• Oziana

    19 November, 2012 • 3 Comments

    I greatly enjoyed Gregory Maguire’s Wicked.

    I am by no means an Oz aficionado. I have vague memories of checking the Norwegian translation of the original Oz book out of the library as a child, but I have no memories of actually reading it, so it cannot have made a big impact. I actually just bought a copy of the book in English the other day, on account of finding it at a bargain, but I haven’t read it yet.

    I do recall the film, of course. You know the one I’m talking about, I doubt I need to specify further.  I don’t recall when I first saw it, but I’m fairly sure it was somewhere in childhood. It was never a big favourite, but I appreciate it for what it is now. Still doesn’t add up to a big Oz interest though.

    That came with Wicked. Which is a bit sad, I suppose, that it takes a drastic reimagining to make me take notice. Really, though, it is a testament to the quality storytelling Maguire pulled off in that book. It really was an excellent novel.

    I didn’t care to much for its first couple of sequels, Son of a Witch and A Lion Among Men. They were all right, I suppose, but nowhere near as engaging as Wicked. I’ve never felt moved to reread those two, but I was still interested enough in the world to read the final book in the series which came out last year, Out of Oz.

    While I still wouldn’t rank that as good as Wicked, I felt this was much more of a return to form. I might actually reread this at some point! It somehow made Maguire’s vision of Oz much more interesting that the previous two. I do enjoy his ordered take on the world of Oz. Baum’s books seem to be the sort that rewrite the past whenever convenient, which isn’t the sort of approach I care for. Maguire’s Oz, on the other hand, takes all these confused elements and order them into a coherent whole. It’s like how Don Rosa organised Barks’s myriad references into a coherent whole in The Life and Times of Scrooge McDuck.

    Come to think of it, Wicked‘s full title is even Wicked: The Life and Times of the Wicked Witch of the West.

    Like I said, I’m no Oz aficionado, but having finished this series now, I’m almost tempted to become one. I do have Baum’s first book already, and I’m sure plenty of others are on Project Gutenberg or something.

    Of course, first I have to find the time.

    3 Responses to Oziana

    1. 19 November, 2012 at 08:58

      Dang it, you’re confusing me! I feel like I should read this book now, but I know I would then anally want to read the sequels, and you’re sort of raining all over the recommendation parade there!

      If you like Oz-reimagenings, by the way, you might like the miniseries “Tin Man”. It isn’t superb or anything, but it’s quite good. While technically a sequel (there are vague references to what sounds a bit like the original story as centuries past history there), it is basically a full-on and drastic reworking. Definitely the best of that guy’s three TV reimagenings of classic fantasies (he’s since done a similar “reboot sequel” one on Wonderland and a prequel one on Neverland too).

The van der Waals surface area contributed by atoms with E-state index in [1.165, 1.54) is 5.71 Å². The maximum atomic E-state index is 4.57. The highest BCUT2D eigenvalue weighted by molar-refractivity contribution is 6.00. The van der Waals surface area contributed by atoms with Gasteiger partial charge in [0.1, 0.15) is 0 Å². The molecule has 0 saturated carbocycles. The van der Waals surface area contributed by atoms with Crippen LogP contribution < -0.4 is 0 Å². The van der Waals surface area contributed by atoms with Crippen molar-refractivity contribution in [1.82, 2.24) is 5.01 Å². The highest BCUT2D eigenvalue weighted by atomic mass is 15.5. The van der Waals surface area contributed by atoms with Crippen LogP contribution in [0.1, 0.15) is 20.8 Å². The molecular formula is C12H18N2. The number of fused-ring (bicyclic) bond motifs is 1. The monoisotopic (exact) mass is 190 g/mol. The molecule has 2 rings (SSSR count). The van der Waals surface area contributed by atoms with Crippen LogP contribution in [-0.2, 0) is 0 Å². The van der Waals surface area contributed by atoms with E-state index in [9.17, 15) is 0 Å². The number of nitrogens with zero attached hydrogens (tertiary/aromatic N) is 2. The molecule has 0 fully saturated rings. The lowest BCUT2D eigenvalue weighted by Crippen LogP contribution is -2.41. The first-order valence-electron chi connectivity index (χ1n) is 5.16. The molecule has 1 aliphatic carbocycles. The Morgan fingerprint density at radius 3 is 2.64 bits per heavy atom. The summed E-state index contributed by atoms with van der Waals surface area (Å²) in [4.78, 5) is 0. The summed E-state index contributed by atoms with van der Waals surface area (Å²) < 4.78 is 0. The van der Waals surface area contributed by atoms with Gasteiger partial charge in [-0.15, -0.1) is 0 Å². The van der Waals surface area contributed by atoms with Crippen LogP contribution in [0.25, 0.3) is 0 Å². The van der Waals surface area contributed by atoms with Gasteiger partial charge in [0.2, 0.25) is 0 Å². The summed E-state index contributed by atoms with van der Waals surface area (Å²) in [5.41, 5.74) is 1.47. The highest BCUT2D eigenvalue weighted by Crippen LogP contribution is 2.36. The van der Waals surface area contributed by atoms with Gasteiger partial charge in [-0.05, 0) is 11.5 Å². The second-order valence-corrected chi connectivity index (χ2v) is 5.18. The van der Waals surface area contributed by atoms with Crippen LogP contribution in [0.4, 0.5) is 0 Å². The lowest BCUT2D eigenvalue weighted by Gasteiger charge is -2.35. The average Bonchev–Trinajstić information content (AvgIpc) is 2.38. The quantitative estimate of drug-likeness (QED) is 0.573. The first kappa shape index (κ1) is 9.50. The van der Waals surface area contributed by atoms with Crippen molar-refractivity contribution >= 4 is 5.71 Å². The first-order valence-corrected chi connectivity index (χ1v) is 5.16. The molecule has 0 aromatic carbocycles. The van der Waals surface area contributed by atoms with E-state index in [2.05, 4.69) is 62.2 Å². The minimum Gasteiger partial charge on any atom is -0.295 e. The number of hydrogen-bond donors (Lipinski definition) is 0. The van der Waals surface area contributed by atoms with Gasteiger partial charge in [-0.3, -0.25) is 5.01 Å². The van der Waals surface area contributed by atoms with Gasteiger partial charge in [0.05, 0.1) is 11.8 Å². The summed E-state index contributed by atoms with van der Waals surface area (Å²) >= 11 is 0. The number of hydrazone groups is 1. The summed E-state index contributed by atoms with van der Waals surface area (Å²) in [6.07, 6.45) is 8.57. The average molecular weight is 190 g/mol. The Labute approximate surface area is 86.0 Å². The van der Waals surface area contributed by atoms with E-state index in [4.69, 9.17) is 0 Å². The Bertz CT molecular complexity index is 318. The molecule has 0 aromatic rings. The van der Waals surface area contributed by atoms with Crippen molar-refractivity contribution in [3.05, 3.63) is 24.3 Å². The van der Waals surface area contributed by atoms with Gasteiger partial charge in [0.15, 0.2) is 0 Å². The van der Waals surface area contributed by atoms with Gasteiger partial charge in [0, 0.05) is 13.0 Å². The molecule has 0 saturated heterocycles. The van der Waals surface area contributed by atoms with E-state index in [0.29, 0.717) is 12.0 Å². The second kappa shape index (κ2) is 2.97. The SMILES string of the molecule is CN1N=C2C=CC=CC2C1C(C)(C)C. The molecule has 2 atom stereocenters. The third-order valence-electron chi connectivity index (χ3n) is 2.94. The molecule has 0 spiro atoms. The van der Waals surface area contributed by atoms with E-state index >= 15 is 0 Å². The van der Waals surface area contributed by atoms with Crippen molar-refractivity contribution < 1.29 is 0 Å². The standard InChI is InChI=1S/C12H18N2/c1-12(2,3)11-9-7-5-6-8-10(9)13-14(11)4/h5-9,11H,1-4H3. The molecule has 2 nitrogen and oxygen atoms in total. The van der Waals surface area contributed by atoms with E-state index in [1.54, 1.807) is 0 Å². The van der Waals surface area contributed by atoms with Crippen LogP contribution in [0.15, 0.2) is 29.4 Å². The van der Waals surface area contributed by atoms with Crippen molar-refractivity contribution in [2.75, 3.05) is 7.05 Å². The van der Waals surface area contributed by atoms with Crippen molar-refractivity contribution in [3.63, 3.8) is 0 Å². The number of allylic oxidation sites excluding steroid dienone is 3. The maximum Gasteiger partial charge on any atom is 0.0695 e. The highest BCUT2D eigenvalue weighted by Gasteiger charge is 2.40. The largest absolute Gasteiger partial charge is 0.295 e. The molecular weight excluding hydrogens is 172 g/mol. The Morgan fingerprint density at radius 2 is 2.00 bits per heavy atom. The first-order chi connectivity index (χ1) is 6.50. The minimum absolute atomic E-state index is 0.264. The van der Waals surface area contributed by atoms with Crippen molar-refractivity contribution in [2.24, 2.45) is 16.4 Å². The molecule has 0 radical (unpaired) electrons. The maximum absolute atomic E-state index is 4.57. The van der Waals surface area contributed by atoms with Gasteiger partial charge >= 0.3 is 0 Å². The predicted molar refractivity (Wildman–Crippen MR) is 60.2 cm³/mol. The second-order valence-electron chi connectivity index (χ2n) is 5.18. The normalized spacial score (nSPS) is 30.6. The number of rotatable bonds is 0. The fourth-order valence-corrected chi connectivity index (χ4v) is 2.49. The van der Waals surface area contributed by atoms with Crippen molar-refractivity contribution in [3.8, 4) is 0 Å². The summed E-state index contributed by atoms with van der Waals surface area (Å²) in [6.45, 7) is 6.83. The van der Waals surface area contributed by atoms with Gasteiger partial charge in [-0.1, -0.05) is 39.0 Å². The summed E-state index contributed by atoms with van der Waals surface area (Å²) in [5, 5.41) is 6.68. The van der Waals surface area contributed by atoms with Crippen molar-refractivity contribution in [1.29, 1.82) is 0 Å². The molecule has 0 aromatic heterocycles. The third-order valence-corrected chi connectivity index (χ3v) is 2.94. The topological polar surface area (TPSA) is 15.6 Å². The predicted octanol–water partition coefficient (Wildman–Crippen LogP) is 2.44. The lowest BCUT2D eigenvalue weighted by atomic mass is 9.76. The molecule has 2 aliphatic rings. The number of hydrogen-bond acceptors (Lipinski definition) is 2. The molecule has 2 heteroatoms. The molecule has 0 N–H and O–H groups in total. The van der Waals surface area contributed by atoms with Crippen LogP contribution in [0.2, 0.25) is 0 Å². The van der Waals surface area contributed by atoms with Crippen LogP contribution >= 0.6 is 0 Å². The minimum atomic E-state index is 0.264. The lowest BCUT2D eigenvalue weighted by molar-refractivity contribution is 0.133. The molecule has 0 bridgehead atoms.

And speaking of those three, I kept waiting for a mention of Cheshire Crossing here … Pout.

      This seems to turn into a summary of MY relationship with Oz, so I should mention that it has also been referenced, obliquely, at “Once Upon A Time”. Twice, I think, possibly more times that I haven’t caught on to. Expecting it to be a big deal if/when they finally make use of it there.

      The last major Oz-thing I can think of is that quite good later-season episode of “Scrubs” (one of the few) where the whole episode is an exercise in how much Oz-stuff they can sneak in.

      Like you, I never cared much for the film as a kid, but I rather like it now. I find many of the songs catchy. The wizard himself is always a huge anti-climax though, which is probably why I never felt interest in the book, even as a child.

      Oh, and for the record, the _excellent_ HBO prison drama “Oz” (and “Arrested Development”‘s hysterical joke on what comes of its name confusion) is obviously littered with minor references, even if it content-wise is utterly different in every respect. It even used “It’s no place like home” as a tagline apparently.

      • 19 November, 2012 at 09:44

        Wicked wasn’t written with sequels in mind, so you could easily stop there if you wanted to.

        An in that book, the wizard isn’t such an anticlimax either. In one of Baum’s books, he said the wizard actively deposed the previous king, but hastily retconned that when it proved unpopular. Maguire builds on that version of the wizard, the power-hungry scheming tyrant.

        • 19 November, 2012 at 09:48

          Curses! Such elegant counterpoints!

          And how DARE your bring power-hungry scheming tyrants into this! You know they’re my Achilles’ heel of fiction!

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